Group wants to buy Mt. Rose with crowdfunds |

Group wants to buy Mt. Rose with crowdfunds

Kayla Anderson
NNBW News Service
Snow enthusiasts prepare to make turns at Mt. Rose Ski Tahoe during a previous winter. Mt. Rose's summit, at 10,785 feet, is seen in the background.
Courtesy Mark McLaughlin |

In early 2016, Mt. Rose Ski Tahoe sent an email to its season pass holders announcing that Fritz Buser, majority owner since 1971, was looking to sell the ski resort.

Since, there has been a lot of speculation on prospective buyers and what the future holds for the resort located between Incline Village and Reno.

In early August 2016, Reno resident Govind Davis launched One Reno — a group of investors to initiate the purchase of Mt. Rose through crowdfunding.

Since One Reno’s Facebook page launch, the group quickly gained support, reaching over 1,000 likes in a period of a month.

Passionate Mt. Rose skiers and snowboarders were clamoring to get on board, especially with One Reno posts stating, “Outside interests are also interested in buying the mountain, and we cannot let that happen. If you want to be involved at the ground floor, contact us right away,” and responding to comments that anyone can get in on the investment for any amount of money to keep it from becoming a “McSkiSlope.”

However, it seems One Reno has put the cart before the horse, generating a huge pre-marketing effort before the group even developed a website.

One Reno also stated on its Facebook page it was going to release a full prospectus and launch its crowdfunding campaign in the beginning of September, but nothing has been published.

This has all led residents to ponder: Is this a scam?

“There’s enough big money in the Reno/Tahoe area to make this community-owned,” One Reno Marketing/Social Media Manager Ben Gaul said in an interview this week. “We want everyone to have access to the mountain and keep it from becoming corporate.”

Gaul says he signed a non-disclosure agreement with Mt. Rose, stating he could not convey what he knows about the sale price, only that the resort is “asking for a lot of blue sky.”

“Mt. Rose has been very close to the chest on what they are selling for, but usually, ski resorts sell for six times the operating income,” he said.

He added that through their upcoming crowdfunding campaign, One Reno will try to raise $15 million to $30 million in capital to try to prompt other large financial institutions to get involved.

“We are trying to be as open door and clear as possible,” Gaul said.

Gaul said that One Reno’s attorneys are in communication with Mt. Rose’s attorneys and will revisit the conversation when they raise $1 million to $5 million capital.

In One Reno’s initial conversations with Mt. Rose lawyers, the collective has never mentioned a crowdfunding campaign, said Stephen Mollath, who has served as Mt. Rose’s attorney for over 30 years.

“We have not seen any detail on it,” he said in a September interview. “We don’t know their business structure or their level of funding, so we really can’t comment on it.”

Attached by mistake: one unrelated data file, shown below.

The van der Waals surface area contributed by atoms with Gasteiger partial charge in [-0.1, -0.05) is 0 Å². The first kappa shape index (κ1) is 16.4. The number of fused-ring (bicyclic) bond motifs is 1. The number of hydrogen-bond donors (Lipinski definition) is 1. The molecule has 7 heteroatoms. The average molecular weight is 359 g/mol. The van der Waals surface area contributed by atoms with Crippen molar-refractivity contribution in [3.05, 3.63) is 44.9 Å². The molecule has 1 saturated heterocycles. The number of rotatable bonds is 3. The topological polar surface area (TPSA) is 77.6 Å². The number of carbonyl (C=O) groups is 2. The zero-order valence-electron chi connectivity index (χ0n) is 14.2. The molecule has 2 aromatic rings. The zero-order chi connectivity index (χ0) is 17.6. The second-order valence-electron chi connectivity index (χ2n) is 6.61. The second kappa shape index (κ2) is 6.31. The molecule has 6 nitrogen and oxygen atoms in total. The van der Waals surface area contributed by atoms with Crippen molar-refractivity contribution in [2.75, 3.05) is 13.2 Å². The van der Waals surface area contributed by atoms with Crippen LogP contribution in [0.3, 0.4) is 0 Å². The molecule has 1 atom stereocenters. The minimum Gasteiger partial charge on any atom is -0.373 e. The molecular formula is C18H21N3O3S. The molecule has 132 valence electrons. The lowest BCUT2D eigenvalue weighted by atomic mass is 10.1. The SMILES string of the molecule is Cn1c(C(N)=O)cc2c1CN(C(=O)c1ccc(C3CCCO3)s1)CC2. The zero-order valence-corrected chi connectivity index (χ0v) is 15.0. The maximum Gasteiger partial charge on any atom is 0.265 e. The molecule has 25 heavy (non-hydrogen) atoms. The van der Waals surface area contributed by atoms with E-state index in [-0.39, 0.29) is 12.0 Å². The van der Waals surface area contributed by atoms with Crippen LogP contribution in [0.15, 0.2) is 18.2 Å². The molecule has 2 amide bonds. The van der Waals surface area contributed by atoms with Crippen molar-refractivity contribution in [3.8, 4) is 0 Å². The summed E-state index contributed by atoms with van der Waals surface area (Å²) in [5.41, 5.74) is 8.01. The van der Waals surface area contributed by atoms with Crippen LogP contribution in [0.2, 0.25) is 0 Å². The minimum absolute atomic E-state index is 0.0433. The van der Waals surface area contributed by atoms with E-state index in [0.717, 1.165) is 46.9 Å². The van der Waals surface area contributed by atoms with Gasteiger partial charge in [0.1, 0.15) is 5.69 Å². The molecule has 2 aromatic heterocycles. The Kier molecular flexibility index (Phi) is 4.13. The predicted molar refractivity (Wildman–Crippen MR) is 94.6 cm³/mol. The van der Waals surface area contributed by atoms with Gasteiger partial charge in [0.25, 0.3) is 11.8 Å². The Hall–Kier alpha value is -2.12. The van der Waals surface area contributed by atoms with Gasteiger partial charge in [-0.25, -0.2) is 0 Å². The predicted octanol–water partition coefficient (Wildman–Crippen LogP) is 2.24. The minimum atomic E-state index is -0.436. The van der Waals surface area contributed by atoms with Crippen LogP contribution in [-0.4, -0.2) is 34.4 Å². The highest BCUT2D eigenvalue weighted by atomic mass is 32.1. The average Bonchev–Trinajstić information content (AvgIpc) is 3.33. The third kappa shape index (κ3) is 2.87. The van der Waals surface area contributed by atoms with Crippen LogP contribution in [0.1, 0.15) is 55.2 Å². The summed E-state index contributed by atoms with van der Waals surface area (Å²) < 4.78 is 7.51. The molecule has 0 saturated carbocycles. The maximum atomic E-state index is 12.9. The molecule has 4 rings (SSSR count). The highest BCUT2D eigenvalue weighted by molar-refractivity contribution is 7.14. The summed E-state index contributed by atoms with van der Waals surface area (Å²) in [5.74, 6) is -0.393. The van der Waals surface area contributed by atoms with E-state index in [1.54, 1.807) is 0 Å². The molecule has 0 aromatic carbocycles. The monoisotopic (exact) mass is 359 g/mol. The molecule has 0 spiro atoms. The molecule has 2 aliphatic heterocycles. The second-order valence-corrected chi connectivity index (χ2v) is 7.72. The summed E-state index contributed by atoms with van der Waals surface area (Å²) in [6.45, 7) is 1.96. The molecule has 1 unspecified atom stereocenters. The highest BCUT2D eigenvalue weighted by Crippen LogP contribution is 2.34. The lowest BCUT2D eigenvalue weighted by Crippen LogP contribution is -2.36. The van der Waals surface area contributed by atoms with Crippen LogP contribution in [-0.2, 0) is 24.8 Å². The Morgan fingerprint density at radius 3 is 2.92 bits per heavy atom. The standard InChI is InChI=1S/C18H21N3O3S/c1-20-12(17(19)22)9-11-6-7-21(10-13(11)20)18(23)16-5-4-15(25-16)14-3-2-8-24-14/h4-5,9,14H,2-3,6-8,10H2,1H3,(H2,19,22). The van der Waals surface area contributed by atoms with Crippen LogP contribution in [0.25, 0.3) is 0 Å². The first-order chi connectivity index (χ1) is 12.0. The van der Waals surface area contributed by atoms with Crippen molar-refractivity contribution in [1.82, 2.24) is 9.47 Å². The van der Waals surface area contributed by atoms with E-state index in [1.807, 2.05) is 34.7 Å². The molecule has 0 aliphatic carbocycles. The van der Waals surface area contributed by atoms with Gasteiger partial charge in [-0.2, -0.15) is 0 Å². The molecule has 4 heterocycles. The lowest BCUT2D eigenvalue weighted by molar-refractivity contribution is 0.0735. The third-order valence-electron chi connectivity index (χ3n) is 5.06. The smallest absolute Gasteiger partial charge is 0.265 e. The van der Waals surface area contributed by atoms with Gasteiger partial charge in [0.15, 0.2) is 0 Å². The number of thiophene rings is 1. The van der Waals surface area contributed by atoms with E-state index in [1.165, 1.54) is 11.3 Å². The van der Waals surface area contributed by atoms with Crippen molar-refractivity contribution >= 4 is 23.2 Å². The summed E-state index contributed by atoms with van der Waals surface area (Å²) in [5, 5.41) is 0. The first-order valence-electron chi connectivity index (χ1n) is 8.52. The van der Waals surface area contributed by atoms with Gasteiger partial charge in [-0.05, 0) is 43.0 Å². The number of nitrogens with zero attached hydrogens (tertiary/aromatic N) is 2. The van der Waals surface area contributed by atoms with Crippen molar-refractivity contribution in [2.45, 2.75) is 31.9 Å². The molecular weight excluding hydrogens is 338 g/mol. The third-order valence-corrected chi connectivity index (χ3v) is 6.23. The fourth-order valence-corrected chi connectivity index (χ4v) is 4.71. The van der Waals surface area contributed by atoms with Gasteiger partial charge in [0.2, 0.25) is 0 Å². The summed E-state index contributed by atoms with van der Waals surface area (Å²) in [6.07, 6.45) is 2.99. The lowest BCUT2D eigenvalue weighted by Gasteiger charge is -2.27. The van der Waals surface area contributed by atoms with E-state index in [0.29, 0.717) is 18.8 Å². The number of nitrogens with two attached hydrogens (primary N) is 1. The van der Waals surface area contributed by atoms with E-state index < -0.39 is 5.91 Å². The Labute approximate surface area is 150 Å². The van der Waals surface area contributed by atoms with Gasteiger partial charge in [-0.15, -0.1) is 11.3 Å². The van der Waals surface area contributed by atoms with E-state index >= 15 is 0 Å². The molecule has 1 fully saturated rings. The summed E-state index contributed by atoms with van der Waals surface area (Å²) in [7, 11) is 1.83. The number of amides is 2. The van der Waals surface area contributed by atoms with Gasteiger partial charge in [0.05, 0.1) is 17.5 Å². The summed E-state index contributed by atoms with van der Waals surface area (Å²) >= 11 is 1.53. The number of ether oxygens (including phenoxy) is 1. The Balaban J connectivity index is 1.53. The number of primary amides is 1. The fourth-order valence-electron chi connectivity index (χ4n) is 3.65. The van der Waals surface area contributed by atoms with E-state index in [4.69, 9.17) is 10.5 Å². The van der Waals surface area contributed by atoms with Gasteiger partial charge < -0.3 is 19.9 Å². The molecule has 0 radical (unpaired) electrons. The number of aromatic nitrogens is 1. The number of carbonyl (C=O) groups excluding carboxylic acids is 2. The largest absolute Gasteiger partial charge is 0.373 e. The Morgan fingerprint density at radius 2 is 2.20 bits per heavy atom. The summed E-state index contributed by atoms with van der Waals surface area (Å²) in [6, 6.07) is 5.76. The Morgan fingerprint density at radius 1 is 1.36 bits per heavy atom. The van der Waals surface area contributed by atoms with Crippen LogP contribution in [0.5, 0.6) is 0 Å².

He also noted that Mt. Rose has not received a written offer or a letter of intent from any interested parties.

When someone expresses interest in purchasing the ski resort, he said, that entity would sign a non-disclosure agreement, determine its financial capabilities for managing it, and then gain access to Mt. Rose’s data room.

Mollath said the two key points Mt. Rose is looking for in a buyer is that the person/group is sufficiently financed, and that potential buyers have adequate knowledge in operating a ski resort.

With regard to One Reno, Mollath questions how the ski resort can be efficiently operated when that many people get together in this kind of investment.

“Who manages it?” he asked.

Gaul said that current Mt. Rose operators already do a great job in managing the resort, and One Reno would just provide the financial backing for it.

From a legal prospective, Mollath says crowdfunding for a ski resort is problematic. Mainly, how is One Reno is going to release Mt. Rose’s financial information to potential donors without completely violating the non-disclosure agreement?

Before crowdfunding existed, family and friends could assure one’s credibility before contributing monies, whereas today anyone can set up a GoFundMe or Kickstarter account without having to undergo a background check.

Google “crowdfunding scams” and you’ll find plenty of instances when projects have been canceled and the “creators” have skated off with the money.

Even when crowdfund “creators” have the best intentions, there have been instances when the idea just didn’t come to fruition and the investors never got their money back.

Regarding the purchase of Mt. Rose, one skeptic posted on the One Reno Facebook page: “I have great concern for those who may be persuaded to think that they actually have the potential to be a partial owner with a meaningful voice — when the plan may be really spearheaded by a silent partner who remains unknown to local interests.”

One Reno replied by stating, “If we were asking you for blind money right now … Sure, I’d be skeptical too. So far, we haven’t asked a single person for a dime. Before we ever DO ask anyone to invest any money, rest assured those people will be completely up to speed on the particulars.”

Mollath says, “We’re talking to some real people interested in buying the ski resort, none of which are backed by crowdfunding.”

Kayla Anderson is an Incline Village-based freelance writer with a background in marketing and journalism